There were three white boys sitting together: one with super curly “jew” hair, the other with more relaxed curls and the third with an “I’m-too-cool-for-super-jew-curls” low cut. The three all wore cargos and tees, two wore open-toes Birkenstocks, while the third wore skipper shoes you’d see on someone who was used to being in a life of privilege on a boat, or yacht or something. They spoke in moderately hushed tones and laughed quite a lot. With every influx of passengers, they huddled into a murmur and then laughed aloud. A girl, with breasts to spare, walked past in a strapless mini with a female and an effeminate male trailing close behind her.
The boys looked on at the girl. The one with moderate curls said something to the others. They laughed. Another set of teenage girls entered. A girl in a mini dress. Another girl in a striped shirt and pants and a third girl in half a shirt and short denim jeans with her pockets exposed underneath. The length of her pockets exceeded that of the actual pants. The boys looked on in wonder. They continued to look at the girls. They didn’t laugh much after that.
There was an old man sleeping, his cane lodged between him and the windowed side of the train her sat next to. His head was crouched low. He appeared dead most of the time, the frail old man. After a few stops, he jerked up, his words garbled for a bit. He looked at his watch.
“What time is it?” he asked.
“8.30,” a woman replied. He grumbled. A clear bottle of liquor appeared from out of his pocket. He took a swig, the faint smell of intoxication scented the neighboring air. He continued to grumble. When the train stopped, he grumbled again, then sucked his teeth. He continued to look at his watch. He would get to his destination late, if that was his complaint. If he truly had a destination. He pulled out his liquid companion and put the bottle to his mouth again. He took a smaller sip this time. Appeased, he tucked his head into his shoulder once more and went back to sleep.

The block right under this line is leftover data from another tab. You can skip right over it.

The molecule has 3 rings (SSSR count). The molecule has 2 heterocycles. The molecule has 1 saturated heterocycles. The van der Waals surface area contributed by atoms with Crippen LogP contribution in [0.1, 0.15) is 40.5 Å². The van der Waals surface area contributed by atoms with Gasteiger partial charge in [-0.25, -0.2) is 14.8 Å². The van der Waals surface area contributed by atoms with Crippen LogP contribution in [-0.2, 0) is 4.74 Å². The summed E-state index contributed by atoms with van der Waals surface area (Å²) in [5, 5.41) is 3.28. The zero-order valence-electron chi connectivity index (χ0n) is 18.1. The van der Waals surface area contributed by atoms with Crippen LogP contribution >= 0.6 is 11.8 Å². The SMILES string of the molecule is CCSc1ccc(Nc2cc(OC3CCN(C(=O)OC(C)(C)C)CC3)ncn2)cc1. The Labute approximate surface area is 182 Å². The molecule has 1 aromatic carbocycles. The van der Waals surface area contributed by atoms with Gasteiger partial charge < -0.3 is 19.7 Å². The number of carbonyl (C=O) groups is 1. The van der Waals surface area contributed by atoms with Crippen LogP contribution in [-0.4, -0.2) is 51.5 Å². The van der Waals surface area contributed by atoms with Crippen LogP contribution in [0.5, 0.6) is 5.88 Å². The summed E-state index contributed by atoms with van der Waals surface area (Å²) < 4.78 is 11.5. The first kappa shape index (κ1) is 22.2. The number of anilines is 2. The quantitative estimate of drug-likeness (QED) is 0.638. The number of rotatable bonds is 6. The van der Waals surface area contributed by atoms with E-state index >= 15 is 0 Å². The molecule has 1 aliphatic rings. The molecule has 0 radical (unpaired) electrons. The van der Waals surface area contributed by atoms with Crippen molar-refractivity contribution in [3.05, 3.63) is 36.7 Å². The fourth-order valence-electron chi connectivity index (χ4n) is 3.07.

There was a couple that occupied the two seater cornered of the train. The girl wore white Jordan sneakers while her counterpart wore black socks and open-toe adidas slippers – the footwear of champions. They laughed and smiled, holding hands and interlocking fingers. The girl slung her legs over the boy’s knees. They hugged and cuddled all the while laughing and exchanging looks of longing. The man that stood next to them tried to choke back laughter as he listened in on their conversation. They kissed, nuzzled, caressed fingers, kissed again, and again and when the girl yawned, the boy placed his hand to her mouth. They sat in their own universe as the train jerked back and forth. And when it was their stop, they kissed, held hands and walked out the train doors together.
There was an elderly white woman with a few slight grey whiskers on her chin and a sweet demeanor. She gathered her things to one side to make room on her seat in the moderately crammed car. She looked up and spoke, at first her words incoherent. When I finally removed my headphones, she said “I feel like I’m in Kindergarden, these seats are so low!” She laughed, the signs of age apparent on her teeth. A bushel of thinning white hair sat atop her head and a set of large clear framed glasses rested on her nose. From the style, it appeared that the 1980’s retro look was what she preferred in eye wear. She may have been a teacher, her bags filled with books and paper.
I had visions of a girl
dancing in the moonlight, on the orange-kissed earth.
Feathers at her feet, glitter in the air,
the scent of ripened raspberries combing her hair with
bits of leaves tangled in her mane.